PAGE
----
Bryan Camp’s debut novel The City of Lost Fortunes (2018) is a loving ode to New Orleans and everything that makes it superlative: the food, the music, the soul-crushing humidity, and of course, the people. Ambitious, insightful, and filled with commentary on the diversity and similarities across world mythologies, this novel is absolutely the product of a writer who is worth keeping an eye on.
Invited to an exquisitely bizarre card game that he’s compelled to attend, Jude Dubuisson discovers himself in the company of some terrifying entities: a vampire, an ancient Egyptian god, New Orleans’ own god of fortune, a famous voodoo loa, and a literal angel. Jude is, himself, the son of a trickster god and has the ability to find lost items just by touching the people who have lost them, so he’s got just a tad more in his favor than your ordinary street magician might.
But the next morning, the god of fortune is found murdered, and Jude is tasked with finding his killer, saving New Orleans from those who would destroy it, and, if at all possible, repairing a friendship that’s gone horribly awry in the six years since Hurricane Katrina came to town.
Jude’s an interesting guy, with a hard-luck story that adds some grounding to what would otherwise seem like a never-ending party train. He’s got access to magical abilities, but they all have their costs, and forcing himself to live at arm’s-length from “normal” people as the perpetual outsider gives his voice an old-soul flavor that prevents his character from remaining at a superficial wish-fulfillment level.
As much as he sometimes enjoys finding lost things, lost people are no picnic, and he’s deeply shaken by the devastation left in Hurricane Katrina’s wake. His actions and choices have profound and realistic effects on the people he cares about, too, and Camp makes lots of room for Jude to be selfish or screw up royally before trying to make amends.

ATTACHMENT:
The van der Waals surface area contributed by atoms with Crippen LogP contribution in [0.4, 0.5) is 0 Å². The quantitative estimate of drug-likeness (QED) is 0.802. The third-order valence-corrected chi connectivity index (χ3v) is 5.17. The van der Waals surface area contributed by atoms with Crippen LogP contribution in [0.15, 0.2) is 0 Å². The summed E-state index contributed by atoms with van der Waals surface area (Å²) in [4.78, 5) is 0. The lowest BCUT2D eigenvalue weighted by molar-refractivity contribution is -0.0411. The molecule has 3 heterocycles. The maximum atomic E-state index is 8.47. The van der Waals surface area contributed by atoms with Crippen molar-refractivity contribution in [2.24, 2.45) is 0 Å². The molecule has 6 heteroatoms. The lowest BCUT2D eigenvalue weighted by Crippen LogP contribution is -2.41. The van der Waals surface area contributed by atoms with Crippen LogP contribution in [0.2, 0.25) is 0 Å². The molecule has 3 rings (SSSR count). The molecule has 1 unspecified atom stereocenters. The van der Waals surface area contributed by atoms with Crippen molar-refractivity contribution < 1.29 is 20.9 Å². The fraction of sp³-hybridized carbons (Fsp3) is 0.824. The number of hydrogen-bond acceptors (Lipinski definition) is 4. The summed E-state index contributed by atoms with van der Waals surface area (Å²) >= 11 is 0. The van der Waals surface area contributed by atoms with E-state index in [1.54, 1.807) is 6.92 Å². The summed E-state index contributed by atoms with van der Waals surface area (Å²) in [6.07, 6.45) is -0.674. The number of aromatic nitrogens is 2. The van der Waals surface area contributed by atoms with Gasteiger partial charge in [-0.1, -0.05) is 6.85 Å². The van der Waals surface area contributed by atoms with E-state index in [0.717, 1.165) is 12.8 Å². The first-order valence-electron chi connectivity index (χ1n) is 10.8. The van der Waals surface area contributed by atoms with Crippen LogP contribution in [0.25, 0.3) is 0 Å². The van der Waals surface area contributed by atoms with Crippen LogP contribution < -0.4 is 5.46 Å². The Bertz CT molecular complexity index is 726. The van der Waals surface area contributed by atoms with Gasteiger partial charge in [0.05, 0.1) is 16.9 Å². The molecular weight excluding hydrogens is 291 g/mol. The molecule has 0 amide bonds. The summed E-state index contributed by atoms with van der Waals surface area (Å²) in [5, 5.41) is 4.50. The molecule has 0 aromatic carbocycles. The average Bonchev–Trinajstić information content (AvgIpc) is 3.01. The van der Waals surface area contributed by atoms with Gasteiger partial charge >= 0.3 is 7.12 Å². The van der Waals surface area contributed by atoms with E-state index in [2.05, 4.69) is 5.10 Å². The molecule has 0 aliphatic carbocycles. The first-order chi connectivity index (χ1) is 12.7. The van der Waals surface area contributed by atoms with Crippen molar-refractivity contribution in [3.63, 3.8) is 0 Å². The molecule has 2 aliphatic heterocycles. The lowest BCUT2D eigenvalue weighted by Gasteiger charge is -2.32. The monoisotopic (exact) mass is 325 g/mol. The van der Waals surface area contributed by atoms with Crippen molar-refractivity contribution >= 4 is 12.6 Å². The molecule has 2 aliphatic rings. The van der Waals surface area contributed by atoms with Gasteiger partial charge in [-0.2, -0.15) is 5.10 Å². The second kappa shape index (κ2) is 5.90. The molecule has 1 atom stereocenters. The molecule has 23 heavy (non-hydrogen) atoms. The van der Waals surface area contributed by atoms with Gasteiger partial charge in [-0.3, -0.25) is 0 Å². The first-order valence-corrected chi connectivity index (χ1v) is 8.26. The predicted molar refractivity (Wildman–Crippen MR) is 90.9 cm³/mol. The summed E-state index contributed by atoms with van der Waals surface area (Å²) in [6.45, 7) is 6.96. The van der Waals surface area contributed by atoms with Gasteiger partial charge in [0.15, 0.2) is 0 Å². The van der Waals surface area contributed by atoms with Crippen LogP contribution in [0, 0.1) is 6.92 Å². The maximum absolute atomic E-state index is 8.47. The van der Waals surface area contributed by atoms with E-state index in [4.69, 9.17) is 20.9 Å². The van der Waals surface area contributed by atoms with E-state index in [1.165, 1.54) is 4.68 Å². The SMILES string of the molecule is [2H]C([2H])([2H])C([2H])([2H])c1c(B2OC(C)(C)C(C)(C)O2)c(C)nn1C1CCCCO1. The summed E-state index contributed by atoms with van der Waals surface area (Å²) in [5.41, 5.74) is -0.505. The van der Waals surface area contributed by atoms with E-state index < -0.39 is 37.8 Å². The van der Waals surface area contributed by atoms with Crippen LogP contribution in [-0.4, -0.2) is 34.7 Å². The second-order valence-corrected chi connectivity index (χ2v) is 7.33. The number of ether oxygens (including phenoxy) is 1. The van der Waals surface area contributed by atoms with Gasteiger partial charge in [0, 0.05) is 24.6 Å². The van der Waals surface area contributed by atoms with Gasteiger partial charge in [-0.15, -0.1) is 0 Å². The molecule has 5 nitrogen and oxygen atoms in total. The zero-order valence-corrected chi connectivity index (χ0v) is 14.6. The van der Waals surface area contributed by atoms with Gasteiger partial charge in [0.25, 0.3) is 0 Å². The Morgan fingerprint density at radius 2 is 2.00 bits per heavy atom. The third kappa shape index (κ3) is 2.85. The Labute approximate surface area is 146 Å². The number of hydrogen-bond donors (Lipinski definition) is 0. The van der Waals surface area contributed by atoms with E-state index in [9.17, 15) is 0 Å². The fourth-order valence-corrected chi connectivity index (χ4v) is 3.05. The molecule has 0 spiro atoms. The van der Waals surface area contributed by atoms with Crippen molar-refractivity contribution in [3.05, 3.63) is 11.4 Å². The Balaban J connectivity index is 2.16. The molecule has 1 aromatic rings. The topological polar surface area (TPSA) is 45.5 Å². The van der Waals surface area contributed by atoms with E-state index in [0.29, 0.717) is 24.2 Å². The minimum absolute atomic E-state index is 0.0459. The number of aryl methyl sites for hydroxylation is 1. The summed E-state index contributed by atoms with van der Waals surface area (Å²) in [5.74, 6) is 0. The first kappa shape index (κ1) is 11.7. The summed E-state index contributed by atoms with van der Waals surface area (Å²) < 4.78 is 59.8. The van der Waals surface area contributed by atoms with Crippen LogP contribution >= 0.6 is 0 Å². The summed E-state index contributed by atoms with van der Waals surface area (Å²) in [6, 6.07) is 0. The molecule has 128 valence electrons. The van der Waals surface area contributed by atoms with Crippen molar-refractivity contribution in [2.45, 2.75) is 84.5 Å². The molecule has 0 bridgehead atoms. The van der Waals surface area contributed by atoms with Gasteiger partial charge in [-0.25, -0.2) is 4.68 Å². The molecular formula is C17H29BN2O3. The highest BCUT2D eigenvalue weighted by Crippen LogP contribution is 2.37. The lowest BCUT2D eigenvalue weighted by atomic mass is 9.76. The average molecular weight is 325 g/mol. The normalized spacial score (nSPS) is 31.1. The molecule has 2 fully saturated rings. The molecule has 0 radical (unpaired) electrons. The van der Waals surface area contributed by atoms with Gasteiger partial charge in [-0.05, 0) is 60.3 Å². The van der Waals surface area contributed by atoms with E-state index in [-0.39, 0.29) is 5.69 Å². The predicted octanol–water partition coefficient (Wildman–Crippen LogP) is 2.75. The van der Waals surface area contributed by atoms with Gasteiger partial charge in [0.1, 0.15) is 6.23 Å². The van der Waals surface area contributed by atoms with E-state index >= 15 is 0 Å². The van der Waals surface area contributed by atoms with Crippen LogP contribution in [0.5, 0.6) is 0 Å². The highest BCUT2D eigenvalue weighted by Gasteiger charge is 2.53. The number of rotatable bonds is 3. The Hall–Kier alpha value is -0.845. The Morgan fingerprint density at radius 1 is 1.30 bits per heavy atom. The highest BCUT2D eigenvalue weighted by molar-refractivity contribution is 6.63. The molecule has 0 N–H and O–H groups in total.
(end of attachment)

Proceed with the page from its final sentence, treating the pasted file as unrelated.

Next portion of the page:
Camp’s done a mostly-good job of incorporating various mythical, god-like, and outright otherworldly figures into The City of Lost Fortunes, ranging from Thoth to Papa Legba and a whole lot of others in between. I really enjoyed their supernatural interplay, along with their relationships with and dependency upon humanity, and nearly every one of them is an essential asset to the story.
One figure was a notable distraction for me; the reveal of their true identity seems to be meant as a huge twist near the end, but I figured it out as soon as I saw their name, and as much as I wanted to be wrong and for Camp to surprise me in this regard as he had with so many others, I wasn’t. It was a disappointment, though a minor one in comparison to everything else the novel had to offer.
I liked quite a bit about The City of Lost Fortunes, and was pleased by the way the novel ends: opening a door to a wide, interesting world, and with the possibility of new and more complicated adventures in further CRESCENT CITY novels.
I look forward to seeing what Camp has in store for his beloved city.